When you look at the carefully crafted recent works by Geertje van de Kamp (1986), you may get the impression of a rather rational decision-making process. It is work that excels in order and geometry. Further information shows that emotional and cultural considerations also play a role. Order seems to dominate, but through cultural meanings of shapes and colours.
Van de Kamp received the 'Van Vlissingen Art Foundation Grant 2020', which presented her with a study trip to Japan. This destination arose from her interest in mathematical patterns such as those used in origami. She immersed herself in the geometric repetitions of folded paper and explored the possibilities of making work from this. Her graphic environment also inspires her in the application of shapes and colours, as does the later graphic work of Henri Matisse.
Geertje van de Kamp plays with two- and three-dimensional spatiality and places the shapes evenly and tightly on the base. Her works are executed in two layers of acrylic glass, placed at some distance apart, which also triggers a dynamic shadow effect. She paints that in-between space with acrylic paint in -sometimes meaningful- shape and colour variations. For example, the orange in her work refers to the colour of the Japanese 'torii', the traditional gateway to a Shinto shrine. And the zigzag shape comes from the ceremonial white paper 'shide', the thunderbolt that wards off evil. East meets West in this transformation of shapes and colours.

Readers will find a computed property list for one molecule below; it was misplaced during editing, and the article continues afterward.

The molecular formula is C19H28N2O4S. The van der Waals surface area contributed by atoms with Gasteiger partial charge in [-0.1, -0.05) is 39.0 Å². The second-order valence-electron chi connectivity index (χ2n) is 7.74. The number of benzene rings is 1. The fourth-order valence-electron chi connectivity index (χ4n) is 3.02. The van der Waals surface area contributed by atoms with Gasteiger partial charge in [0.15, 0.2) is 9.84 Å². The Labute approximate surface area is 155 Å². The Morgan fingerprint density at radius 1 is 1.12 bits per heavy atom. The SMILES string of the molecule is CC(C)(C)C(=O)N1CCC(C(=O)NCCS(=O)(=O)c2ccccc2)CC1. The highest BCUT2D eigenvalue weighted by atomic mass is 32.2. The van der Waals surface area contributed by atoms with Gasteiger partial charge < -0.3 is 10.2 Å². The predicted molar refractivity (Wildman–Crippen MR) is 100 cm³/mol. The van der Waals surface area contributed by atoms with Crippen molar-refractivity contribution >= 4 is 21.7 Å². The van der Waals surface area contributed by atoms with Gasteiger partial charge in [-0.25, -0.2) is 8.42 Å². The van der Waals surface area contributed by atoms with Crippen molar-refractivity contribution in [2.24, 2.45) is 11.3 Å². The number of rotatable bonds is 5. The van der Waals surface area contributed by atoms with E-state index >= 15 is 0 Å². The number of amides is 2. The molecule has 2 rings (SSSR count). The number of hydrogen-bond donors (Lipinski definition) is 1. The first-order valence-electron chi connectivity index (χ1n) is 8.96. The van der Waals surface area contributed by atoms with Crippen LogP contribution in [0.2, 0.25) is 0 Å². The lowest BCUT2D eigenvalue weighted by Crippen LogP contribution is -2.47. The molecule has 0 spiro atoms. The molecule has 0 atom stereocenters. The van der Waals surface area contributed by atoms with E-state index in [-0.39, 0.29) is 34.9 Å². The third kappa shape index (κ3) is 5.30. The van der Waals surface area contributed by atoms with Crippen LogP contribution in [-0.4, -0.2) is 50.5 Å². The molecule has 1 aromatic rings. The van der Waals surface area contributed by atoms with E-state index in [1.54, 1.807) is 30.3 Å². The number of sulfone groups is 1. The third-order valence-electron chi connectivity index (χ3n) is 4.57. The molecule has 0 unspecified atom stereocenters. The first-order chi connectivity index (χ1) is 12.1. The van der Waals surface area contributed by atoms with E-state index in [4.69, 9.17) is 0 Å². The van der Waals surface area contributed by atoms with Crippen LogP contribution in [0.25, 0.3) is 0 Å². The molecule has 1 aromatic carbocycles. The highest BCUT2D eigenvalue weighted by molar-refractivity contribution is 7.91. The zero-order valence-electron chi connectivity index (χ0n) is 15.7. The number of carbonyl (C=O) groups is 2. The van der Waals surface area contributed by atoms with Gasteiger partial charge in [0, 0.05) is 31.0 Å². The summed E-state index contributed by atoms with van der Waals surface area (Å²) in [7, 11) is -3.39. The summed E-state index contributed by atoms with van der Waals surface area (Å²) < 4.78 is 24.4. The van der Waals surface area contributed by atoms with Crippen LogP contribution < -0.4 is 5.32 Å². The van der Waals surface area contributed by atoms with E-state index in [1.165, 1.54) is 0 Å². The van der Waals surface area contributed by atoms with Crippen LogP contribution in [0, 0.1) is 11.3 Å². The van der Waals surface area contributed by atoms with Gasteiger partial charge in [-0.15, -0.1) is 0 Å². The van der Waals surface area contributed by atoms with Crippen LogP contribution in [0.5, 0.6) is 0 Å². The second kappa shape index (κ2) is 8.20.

As a result, her work breathes multiple layers of meaning and looks strong and powerful. The repetition of patterns in combination with the bright colours results in new, completely unique representations. The simultaneity of abstraction and figuration makes her work timeless and invigoratingly fresh.